In March 1994 I sent off for the introductory leaflet for the Order of Bards, Ovates and Druids. I remember receiving it in the post a few days later, opening the envelope, seeing the stone ‘trilithon’ on the cover, and then reading about the Druids, the Ovates, the Bards. As I read I realised that I’d thought this way for years. I was so excited that I immediately sent off for their introductory pack. Soon, this large brown envelope appeared through my letterbox, so I took it to Ditchling Common pond, to read it by the water. It was a beautiful hot day. I settled down and began to read…
How the price of a stamp can change your life.
16 years later I am standing in Glastonbury Town Hall with 200 other Druids. A ceremony has been prepared for two people – the Pendragon of the Order, Will Worthington, and myself – the person who will shortly step into the role he has so wonderfully fulfilled over the past 19 years. I am feeling excited, nervous, a waterfall of emotion is flooding over me as I see Will stand before the altar, and return the Order’s sword. He is honoured, he is celebrated, he is loved. Tears are filling my eyes as I know just how much he has gone through during those 19 years, and what this moment must mean to him.
Then I am brought forward.
I have been a facilitator of the Anderida Grove for 13 years. I have initiated many people into the Bardic tradition, as I was initiated as a Bard at the Spring Equinox in 1995. After completing the training courses of the Order in 2002 I asked my Grove to re-initiate me as a Bard as this is where I felt my life’s journey had led me, and it’s where I wished to stay. So I hadn’t been through a rite of passage like this for 8 years. It’s good to remember what it feels like. The unknown, the way it can feel like the Universe is watching you, seeing what you do, listening to your responses, taking note, and shifting things into alignment. There is no need to go into any detail about the ritual itself. All of those feelings returned to me, and reminded me once more of the hidden power that lies behind this modern Druidic tradition. I was given the blessed scabbard, and the Order’s sword, and proclaimed the new Pendragon of the Order of Bards, Ovates and Druids. With it, new doors have opened. I felt as I did the day after my Bardic initiation. It’s like my eyes have opened even more to the wonders of life. It’s hard to explain how this all feels. I am so full of the excitement for life I could just explode! But there are quieter, subtle shifts too. Magic is happening.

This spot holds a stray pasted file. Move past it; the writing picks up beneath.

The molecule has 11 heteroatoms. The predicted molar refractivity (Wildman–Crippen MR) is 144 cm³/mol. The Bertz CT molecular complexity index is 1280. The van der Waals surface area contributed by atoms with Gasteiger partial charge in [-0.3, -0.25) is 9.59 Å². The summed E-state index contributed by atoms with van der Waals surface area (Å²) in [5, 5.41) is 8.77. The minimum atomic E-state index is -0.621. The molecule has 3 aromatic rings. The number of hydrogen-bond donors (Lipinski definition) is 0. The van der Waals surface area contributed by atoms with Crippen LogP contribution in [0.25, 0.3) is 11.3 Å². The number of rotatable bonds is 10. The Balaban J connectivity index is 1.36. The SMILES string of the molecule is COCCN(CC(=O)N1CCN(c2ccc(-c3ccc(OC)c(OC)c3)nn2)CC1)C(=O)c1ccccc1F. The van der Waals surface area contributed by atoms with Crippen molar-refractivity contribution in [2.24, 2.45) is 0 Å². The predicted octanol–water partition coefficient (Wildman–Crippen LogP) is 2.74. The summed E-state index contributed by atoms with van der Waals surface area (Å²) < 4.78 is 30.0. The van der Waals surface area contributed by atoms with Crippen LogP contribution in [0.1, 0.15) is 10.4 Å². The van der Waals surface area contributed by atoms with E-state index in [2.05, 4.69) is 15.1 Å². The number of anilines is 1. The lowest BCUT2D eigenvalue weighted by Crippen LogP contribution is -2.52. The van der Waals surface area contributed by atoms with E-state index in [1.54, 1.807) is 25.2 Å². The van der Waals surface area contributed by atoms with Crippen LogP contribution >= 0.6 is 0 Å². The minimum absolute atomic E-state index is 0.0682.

I’m off to the USA on Saturday to play some concerts at the Pagan Spirit Gathering. It’s a week-long camp so I’ll hopefully have some time to just sit quietly and meditate, and allow this all to sink in. But I don’t think they’ll let me take the sword on the plane! I’m sure this won’t be the last post about this experience, and I thought long and hard about posting anything at all. I didn’t want it to seem like an ego driven thing, but silence can also be interpreted as ego. I take this role on humbly, with honesty, and integrity, and with the aim of service to the Order, and this tradition I love so much.